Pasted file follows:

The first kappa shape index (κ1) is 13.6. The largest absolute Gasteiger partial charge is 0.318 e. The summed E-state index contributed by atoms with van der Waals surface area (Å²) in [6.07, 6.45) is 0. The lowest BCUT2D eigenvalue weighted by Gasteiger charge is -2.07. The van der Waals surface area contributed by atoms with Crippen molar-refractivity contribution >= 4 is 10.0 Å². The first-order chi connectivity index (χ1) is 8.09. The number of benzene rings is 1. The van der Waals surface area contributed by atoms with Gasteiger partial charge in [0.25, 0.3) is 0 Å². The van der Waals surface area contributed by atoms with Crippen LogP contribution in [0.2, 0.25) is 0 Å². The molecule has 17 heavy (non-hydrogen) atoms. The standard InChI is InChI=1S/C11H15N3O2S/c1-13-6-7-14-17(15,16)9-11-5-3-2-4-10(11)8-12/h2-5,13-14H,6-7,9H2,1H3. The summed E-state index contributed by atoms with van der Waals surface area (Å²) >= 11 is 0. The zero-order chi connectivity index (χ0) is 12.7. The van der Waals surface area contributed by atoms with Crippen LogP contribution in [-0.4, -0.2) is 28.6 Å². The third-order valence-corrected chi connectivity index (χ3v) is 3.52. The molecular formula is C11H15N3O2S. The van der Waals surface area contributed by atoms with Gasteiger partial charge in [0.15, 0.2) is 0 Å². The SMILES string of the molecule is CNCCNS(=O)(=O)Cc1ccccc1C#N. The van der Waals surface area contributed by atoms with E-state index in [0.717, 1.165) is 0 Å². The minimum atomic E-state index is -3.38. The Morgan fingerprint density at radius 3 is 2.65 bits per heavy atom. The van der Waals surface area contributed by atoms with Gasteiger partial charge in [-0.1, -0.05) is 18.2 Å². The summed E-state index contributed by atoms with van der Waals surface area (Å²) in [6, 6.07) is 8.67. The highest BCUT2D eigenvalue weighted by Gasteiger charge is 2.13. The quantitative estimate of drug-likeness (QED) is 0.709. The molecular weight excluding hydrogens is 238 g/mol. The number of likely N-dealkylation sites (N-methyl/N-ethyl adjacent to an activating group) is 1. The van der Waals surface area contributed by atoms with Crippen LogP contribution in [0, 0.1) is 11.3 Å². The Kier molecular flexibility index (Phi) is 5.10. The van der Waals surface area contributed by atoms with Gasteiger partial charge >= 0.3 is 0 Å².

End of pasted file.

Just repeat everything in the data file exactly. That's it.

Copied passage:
The first kappa shape index (κ1) is 13.6. The largest absolute Gasteiger partial charge is 0.318 e. The summed E-state index contributed by atoms with van der Waals surface area (Å²) in [6.07, 6.45) is 0. The lowest BCUT2D eigenvalue weighted by Gasteiger charge is -2.07. The van der Waals surface area contributed by atoms with Crippen molar-refractivity contribution >= 4 is 10.0 Å². The first-order chi connectivity index (χ1) is 8.09. The number of benzene rings is 1. The van der Waals surface area contributed by atoms with Gasteiger partial charge in [0.25, 0.3) is 0 Å². The van der Waals surface area contributed by atoms with Crippen LogP contribution in [0.2, 0.25) is 0 Å². The molecule has 17 heavy (non-hydrogen) atoms. The standard InChI is InChI=1S/C11H15N3O2S/c1-13-6-7-14-17(15,16)9-11-5-3-2-4-10(11)8-12/h2-5,13-14H,6-7,9H2,1H3. The summed E-state index contributed by atoms with van der Waals surface area (Å²) >= 11 is 0. The zero-order chi connectivity index (χ0) is 12.7. The van der Waals surface area contributed by atoms with Crippen LogP contribution in [-0.4, -0.2) is 28.6 Å². The third-order valence-corrected chi connectivity index (χ3v) is 3.52. The molecular formula is C11H15N3O2S. The van der Waals surface area contributed by atoms with Gasteiger partial charge in [0.15, 0.2) is 0 Å². The SMILES string of the molecule is CNCCNS(=O)(=O)Cc1ccccc1C#N. The van der Waals surface area contributed by atoms with E-state index in [0.717, 1.165) is 0 Å². The minimum atomic E-state index is -3.38. The Morgan fingerprint density at radius 3 is 2.65 bits per heavy atom. The van der Waals surface area contributed by atoms with Gasteiger partial charge in [-0.1, -0.05) is 18.2 Å². The summed E-state index contributed by atoms with van der Waals surface area (Å²) in [6, 6.07) is 8.67. The highest BCUT2D eigenvalue weighted by Gasteiger charge is 2.13. The quantitative estimate of drug-likeness (QED) is 0.709. The molecular weight excluding hydrogens is 238 g/mol. The number of likely N-dealkylation sites (N-methyl/N-ethyl adjacent to an activating group) is 1. The van der Waals surface area contributed by atoms with Crippen LogP contribution in [0, 0.1) is 11.3 Å². The Kier molecular flexibility index (Phi) is 5.10. The van der Waals surface area contributed by atoms with Gasteiger partial charge >= 0.3 is 0 Å².